Orchid Ant Farms

I am beginning to think that there is no strategy for survival that is off-limits to the orchid family. Yes, as you may have figured out by now, I am a bit obsessed with these plants. Can you really blame me though? Take for instance Schomburgkia tibicinis (though you may also see it listed under the genera Laelia or more accurately, Myrmecophila). These North, Central, and South American orchids are more commonly referred to as cow-horn orchids because they possess hollow pseudobulbs that have been said to been used by children as toy horns. What is the point of these hollow pseudobulbs?

A paper published back in 1989 in the American Journal of Botany found the answer to that question. As it turns out, ants are quite closely associated with orchids in this genus. They crawl all over the flowers, feeding on nectar. The relationship goes much deeper though. If you were to cut open one of these hollow pseudobulbs, you would find ant colonies living within them. The ants nest inside and often pile up great stores of food and eventually waste within these chambers. The walls of the chambers are lined with a dark tissue that was suspect to researchers.

Using radioactively labeled ants, the researchers found that the orchids were actually taking up nutrients from the ant middens! What's more, nutrients weren't found solely in adjacent tissues but also far away, in the actively growing parts of the roots. These orchids are not only absorbing nutrients from the ants but also translocating it to growing tissues.

While orchids without a resident ant colony seem to do okay, it is believed that orchids with a resident ant colony do ever so slightly better. This makes sense. These orchids grow as epiphytes on trees, a niche that is not high in nutrients. Any additional sources of nutrients these plants can get will undoubtedly aid in their long-term survival. Also, because the ants use the orchids as a food source and a nest site, they are likely defending them from herbivores.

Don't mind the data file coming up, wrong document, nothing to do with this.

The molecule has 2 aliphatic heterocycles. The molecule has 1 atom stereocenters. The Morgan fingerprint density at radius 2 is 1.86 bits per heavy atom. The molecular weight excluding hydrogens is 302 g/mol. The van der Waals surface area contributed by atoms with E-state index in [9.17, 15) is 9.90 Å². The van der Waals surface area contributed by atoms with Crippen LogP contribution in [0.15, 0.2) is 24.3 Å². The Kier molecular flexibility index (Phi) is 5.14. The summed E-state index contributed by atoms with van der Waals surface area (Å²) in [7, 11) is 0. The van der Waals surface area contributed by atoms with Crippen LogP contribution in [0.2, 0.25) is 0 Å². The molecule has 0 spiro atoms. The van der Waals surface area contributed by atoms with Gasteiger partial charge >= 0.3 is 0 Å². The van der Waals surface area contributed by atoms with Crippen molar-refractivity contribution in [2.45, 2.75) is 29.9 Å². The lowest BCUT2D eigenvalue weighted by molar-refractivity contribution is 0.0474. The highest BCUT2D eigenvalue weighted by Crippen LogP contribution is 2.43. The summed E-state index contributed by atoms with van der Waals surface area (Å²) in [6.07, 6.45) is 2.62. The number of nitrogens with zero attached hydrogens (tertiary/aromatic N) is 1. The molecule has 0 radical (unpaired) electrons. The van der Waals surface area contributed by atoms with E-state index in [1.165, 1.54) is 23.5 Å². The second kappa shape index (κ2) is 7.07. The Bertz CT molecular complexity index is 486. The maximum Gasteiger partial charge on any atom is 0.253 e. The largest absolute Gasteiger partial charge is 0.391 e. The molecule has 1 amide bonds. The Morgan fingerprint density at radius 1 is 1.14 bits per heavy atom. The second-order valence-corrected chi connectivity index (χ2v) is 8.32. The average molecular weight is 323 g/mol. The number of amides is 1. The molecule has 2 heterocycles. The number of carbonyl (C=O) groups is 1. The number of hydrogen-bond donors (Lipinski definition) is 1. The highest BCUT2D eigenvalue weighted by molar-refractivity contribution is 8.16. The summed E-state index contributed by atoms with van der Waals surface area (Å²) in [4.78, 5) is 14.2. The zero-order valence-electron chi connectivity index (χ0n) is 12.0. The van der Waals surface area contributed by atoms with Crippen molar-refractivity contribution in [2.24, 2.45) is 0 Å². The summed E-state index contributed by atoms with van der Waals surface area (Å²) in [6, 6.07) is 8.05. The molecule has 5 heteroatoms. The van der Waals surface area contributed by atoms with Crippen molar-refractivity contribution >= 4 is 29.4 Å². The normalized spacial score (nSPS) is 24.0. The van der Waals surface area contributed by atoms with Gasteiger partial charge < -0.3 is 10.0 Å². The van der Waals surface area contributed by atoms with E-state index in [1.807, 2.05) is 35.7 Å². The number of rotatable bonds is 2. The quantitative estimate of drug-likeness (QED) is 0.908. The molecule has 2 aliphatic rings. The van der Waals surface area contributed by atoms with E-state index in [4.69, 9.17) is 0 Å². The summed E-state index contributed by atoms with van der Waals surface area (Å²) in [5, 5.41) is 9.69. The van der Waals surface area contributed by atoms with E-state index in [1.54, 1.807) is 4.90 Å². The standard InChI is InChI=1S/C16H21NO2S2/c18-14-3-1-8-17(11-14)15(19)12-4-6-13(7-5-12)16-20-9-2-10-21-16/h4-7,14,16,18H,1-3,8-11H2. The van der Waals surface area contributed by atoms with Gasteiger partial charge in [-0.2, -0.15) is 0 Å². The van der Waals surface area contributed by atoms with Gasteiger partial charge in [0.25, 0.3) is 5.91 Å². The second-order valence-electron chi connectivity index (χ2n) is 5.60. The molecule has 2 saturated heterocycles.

Photo Credit: Scott.Zona (http://bit.ly/1hvWiGX)

Further Reading:
http://www.jstor.org/stable/2444355

When a Mutualism Becomes Obligate

Mutualism. The word invokes this warm and fuzzy "you scratch my back and I'll scratch yours" feeling. It is easy to grasp how a mutualism would develop and be maintained. But, in any system, there are bound to be cheaters. Cheaters reduce the fitness of one of the partners so to avoid such things, some species up the ante by resorting to some interestingly "sinister" methods.

Acacias and ants have quite the relationship. Acacias protect themselves by offering ants hollow spines and branches where their colonies can live. They even sweeten the deal via extrafloral nectaries. These are glands on the stems that secrete nectar that the ants eat. In some ant species, this is their only source of food. Needless to say, the ants become highly protective of their acacia trees. They readily attack herbivores and even go as far as to prune away vegetation that may interfere with their host. This seems like a pretty straight forward mutualistic relationship, right?

Ah, but it goes deeper. To make sure that the ants will solely rely on the acacia and are thus completely tied up in the well being of their host, the acacia alters the ants phenotype at birth. Normally these ants have no issues digesting sucrose. Researchers found that the nectar in the extrafloral nectaries contains a protein called "chitinase." Chitinase inhibits the ability of the ants to digest sucrose. When ant eggs hatch into larvae, their first meal is nectar from the extra floral nectaries. Once the larvae ingest this protein they are no longer able to feed on anything other than their hosts nectar. Thus their very survival is completely tied to the Acacia.

I am positive that more examples of such obligate mutualisms abound in nature. We only have to ask the right questions to discover them. It is also interesting considering what we are finding out about our own behavior and how it relates to the microbiome living on and within us. What about human behavior could be described in the context of a relationship similar to ants and acacias?

Photo Credit: Tony Rodd

Further Reading:
http://www.ncbi.nlm.nih.gov/pubmed/24188323